18 Oct 2012, 6:06 PM
Badger Trust Press Release 'Liver fluke soars to disrupt test results'
As MPs prepare to debate badger killing next Thursday (October 25th) two developments show how bovine tuberculosis (bTB) is rooted in cattle.
· At least a fifth of cattle herds and possibly a half may be harbouring bovine tuberculosis (bTB) even after they are thought clear of infection, according to a Cambridge University research article . Worse, there is greater potential for TB to spread within the larger herds which are now becoming more prevalent. These conclusions further justify urgent introduction of cattle as well as badger vaccination
These conclusions emphasise that the effect of cattle-to-cattle contact is even greater than previously thought and so wildlife culling is even less significant.
· A second problem has been the massive increase in liver fluke which affects the accuracy of the standard test for bTB. This parasite is carried by snails and both thrive in warm, wet summers. Up to a third of cattle with bovine tuberculosis (bTB) could be missed by the standard test for the disease if they are also carrying the parasite, hampering the eradication programme according to research by Prof Diana Williams of Liverpool University . This carried forward work published in May last year by the Veterinary Sciences Division of the Agri-Food and Biosciences Institute of Northern Ireland .
The Badger Trust says both these revelations oblige the Coalition to abandon the killing of badgers until the comparatively enormous reservoir of disease in herds is cleared and to introduce compulsory annual testing of all cattle with the more sophisticated techniques now available such as the interferon-γ(IFN) . The killing of a protected wildlife species is even less relevant.
The Cambridge team estimates that there is a high rate of re-introduction particularly in high incidence areas. The authors add that the high rate of external infection, both through cattle movements and environmental sources, must be addressed if recurrence is to be reduced.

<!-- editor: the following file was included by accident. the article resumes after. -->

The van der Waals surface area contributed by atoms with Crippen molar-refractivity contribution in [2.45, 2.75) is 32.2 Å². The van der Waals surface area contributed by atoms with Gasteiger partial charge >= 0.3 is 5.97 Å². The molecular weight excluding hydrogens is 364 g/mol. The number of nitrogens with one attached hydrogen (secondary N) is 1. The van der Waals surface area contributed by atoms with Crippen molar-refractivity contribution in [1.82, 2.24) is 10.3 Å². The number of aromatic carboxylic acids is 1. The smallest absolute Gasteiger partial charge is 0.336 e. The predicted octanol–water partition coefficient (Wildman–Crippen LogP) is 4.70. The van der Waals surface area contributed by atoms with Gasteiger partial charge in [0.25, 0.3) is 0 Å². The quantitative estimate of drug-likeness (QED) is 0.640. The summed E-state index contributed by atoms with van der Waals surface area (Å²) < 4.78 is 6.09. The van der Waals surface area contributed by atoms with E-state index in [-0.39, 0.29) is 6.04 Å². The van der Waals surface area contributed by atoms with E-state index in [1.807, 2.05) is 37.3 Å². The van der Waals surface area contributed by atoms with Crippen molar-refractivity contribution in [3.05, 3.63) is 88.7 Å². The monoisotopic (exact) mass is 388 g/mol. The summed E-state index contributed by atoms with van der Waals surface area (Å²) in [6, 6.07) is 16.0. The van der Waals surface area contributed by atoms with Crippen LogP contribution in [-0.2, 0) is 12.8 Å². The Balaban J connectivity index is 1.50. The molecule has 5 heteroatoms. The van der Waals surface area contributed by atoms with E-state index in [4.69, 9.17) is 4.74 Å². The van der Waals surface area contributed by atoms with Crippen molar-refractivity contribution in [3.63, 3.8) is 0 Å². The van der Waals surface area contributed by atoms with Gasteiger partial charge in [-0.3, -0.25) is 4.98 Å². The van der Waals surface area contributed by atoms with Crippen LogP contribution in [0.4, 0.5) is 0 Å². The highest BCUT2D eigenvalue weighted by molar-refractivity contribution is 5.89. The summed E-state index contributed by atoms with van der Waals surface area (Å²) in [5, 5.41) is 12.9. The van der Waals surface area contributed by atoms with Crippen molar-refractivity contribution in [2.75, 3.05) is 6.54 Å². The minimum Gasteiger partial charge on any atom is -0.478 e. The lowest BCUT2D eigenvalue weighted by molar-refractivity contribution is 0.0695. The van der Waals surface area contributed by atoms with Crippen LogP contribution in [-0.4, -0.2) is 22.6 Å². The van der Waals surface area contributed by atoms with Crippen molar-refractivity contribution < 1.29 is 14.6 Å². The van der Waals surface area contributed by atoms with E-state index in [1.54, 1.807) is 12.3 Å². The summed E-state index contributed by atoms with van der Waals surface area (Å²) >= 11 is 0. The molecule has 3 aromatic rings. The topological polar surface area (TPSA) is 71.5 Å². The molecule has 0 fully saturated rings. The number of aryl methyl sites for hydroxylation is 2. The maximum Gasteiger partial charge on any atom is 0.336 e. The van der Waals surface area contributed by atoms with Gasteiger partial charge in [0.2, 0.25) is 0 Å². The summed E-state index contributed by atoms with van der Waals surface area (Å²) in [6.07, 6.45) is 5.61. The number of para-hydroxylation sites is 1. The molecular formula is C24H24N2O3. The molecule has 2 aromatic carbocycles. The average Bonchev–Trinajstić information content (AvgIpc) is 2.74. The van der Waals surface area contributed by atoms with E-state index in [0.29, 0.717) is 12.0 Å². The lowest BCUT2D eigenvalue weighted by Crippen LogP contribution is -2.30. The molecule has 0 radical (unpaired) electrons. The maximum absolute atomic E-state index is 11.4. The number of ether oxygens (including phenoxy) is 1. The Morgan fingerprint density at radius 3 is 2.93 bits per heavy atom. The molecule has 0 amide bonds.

The team’s results are in line with the main conclusion of the £50 million Randomised Badger Culling Trial of 1998-2007: while badgers are implicated in bTb, killing them could make no meaningful contribution to its control, and that weaknesses in cattle testing regimes mean that cattle themselves contribute significantly to the persistence and spread of disease in all areas where TB occurs. It added that in some parts of Britain cattle were likely to be the main source of infection and called for the rigid application of cattle-based control measures .
Culling badgers is a waste of public money in that it will cost far more than it saves, according to the latest BBC report (www.bbc.co.uk/news/science-environment-19981171).
The public costs of licensing and policing will exceed £1m in each pilot area, claims Prof John McInerney (the former member of the government's Independent Scientific Group on cattle TB). Shooting badgers is not a good deal in economic terms and when you take into account the research on the skin test out today (see previous post) then exactly why is the cull going ahead?
Professor John McInerney bases his estimates, which have not been published, on Defra's bovine TB impact assessment.